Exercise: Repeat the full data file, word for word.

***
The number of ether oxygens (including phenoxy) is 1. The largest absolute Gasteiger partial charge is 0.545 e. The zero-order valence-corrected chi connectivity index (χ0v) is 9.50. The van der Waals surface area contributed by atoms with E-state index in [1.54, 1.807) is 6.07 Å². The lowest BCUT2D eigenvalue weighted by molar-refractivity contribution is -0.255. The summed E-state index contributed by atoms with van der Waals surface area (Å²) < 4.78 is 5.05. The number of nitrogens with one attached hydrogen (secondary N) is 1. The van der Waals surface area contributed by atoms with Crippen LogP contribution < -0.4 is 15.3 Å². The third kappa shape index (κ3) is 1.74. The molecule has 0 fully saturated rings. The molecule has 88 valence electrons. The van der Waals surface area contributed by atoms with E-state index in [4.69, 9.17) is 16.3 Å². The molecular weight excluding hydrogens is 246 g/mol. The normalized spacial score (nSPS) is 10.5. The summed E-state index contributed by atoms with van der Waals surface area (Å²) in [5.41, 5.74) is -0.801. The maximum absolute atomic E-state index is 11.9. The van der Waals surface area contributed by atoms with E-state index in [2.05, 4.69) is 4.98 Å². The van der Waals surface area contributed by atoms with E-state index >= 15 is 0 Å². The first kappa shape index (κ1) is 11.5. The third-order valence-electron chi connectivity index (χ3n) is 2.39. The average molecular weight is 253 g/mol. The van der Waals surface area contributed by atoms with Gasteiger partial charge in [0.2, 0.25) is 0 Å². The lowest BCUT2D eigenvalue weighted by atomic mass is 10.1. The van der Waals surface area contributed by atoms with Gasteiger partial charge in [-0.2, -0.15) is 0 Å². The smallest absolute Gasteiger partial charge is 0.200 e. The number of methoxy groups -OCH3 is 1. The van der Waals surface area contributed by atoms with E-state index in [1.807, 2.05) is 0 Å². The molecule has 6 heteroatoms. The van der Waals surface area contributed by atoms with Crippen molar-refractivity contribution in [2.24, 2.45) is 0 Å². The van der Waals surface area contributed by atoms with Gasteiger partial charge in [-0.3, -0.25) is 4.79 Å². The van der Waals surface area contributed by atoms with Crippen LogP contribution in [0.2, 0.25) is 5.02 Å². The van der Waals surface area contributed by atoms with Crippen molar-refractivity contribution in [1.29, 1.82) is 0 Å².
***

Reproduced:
The number of ether oxygens (including phenoxy) is 1. The largest absolute Gasteiger partial charge is 0.545 e. The zero-order valence-corrected chi connectivity index (χ0v) is 9.50. The van der Waals surface area contributed by atoms with E-state index in [1.54, 1.807) is 6.07 Å². The lowest BCUT2D eigenvalue weighted by molar-refractivity contribution is -0.255. The summed E-state index contributed by atoms with van der Waals surface area (Å²) < 4.78 is 5.05. The number of nitrogens with one attached hydrogen (secondary N) is 1. The van der Waals surface area contributed by atoms with Crippen LogP contribution < -0.4 is 15.3 Å². The third kappa shape index (κ3) is 1.74. The molecule has 0 fully saturated rings. The molecule has 88 valence electrons. The van der Waals surface area contributed by atoms with E-state index in [4.69, 9.17) is 16.3 Å². The molecular weight excluding hydrogens is 246 g/mol. The normalized spacial score (nSPS) is 10.5. The summed E-state index contributed by atoms with van der Waals surface area (Å²) in [5.41, 5.74) is -0.801. The maximum absolute atomic E-state index is 11.9. The van der Waals surface area contributed by atoms with E-state index in [2.05, 4.69) is 4.98 Å². The van der Waals surface area contributed by atoms with E-state index >= 15 is 0 Å². The first kappa shape index (κ1) is 11.5. The third-order valence-electron chi connectivity index (χ3n) is 2.39. The average molecular weight is 253 g/mol. The van der Waals surface area contributed by atoms with Gasteiger partial charge in [0.2, 0.25) is 0 Å². The lowest BCUT2D eigenvalue weighted by atomic mass is 10.1. The van der Waals surface area contributed by atoms with Gasteiger partial charge in [-0.2, -0.15) is 0 Å². The smallest absolute Gasteiger partial charge is 0.200 e. The number of methoxy groups -OCH3 is 1. The van der Waals surface area contributed by atoms with E-state index in [1.807, 2.05) is 0 Å². The molecule has 6 heteroatoms. The van der Waals surface area contributed by atoms with Crippen molar-refractivity contribution in [2.24, 2.45) is 0 Å². The van der Waals surface area contributed by atoms with Gasteiger partial charge in [-0.3, -0.25) is 4.79 Å². The van der Waals surface area contributed by atoms with Crippen LogP contribution in [0.2, 0.25) is 5.02 Å². The van der Waals surface area contributed by atoms with Crippen molar-refractivity contribution in [1.29, 1.82) is 0 Å².